All in all however, I have shocked myself at how long I have been willing to stare at Abe’s face (albeit in cartoon form) to play this game. That speaks to how enjoyable the game is, so I definitely recommend trying it out if it’s on your local app store and hope more political parties will get the idea to curry favor with the populace by making great video games.
Update: It has come to my attention that this game is very similar to a popular game Doodle Jump. I haven’t played that one but the screen shots seem very close. Thanks Dan and Emily!
Recent news reports suggest that the LDP is planning to propose doubling the JET Program in three years and placing JET language assistants in *all* elementary, middle, and high schools within a decade. There are around 38,000 such schools in Japan, so that’s a LOT of ALTs!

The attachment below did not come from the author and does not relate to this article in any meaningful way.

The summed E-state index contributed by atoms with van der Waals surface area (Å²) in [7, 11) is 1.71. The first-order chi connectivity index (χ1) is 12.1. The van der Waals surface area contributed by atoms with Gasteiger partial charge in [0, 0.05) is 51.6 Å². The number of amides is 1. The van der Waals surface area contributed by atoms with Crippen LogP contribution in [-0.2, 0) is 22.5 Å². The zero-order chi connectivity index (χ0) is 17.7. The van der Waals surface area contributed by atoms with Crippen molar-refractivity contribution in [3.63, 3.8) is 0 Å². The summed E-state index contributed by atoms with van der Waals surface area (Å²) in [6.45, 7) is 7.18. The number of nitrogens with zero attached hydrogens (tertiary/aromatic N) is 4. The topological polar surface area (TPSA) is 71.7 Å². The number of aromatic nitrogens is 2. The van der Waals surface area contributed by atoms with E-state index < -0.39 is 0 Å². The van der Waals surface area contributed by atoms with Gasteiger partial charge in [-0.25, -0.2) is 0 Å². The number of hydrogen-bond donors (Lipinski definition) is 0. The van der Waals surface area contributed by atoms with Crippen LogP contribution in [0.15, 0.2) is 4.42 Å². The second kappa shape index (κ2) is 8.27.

According to internal affairs ministry statistics, in fiscal 2012 there were around 4,300 JETs in the country, so the plan is apparently to increase that by a whopping factor of nine. According to the statistics that METI keeps on language schools, there are 10,000 or so full- and part-time language teachers working for regulated schools. I believe that does not count the large number of contractors like the teachers working for ALT placement agencies or the poor devils at Gaba, university instructors, and certainly not the many student teachers or anyone operating their own eikaiwa that does not fall under METI’s purview. But even generously allowing for a teacher population of say 30,000 total (around 3 for every train station), in ten years this number will be more than doubled.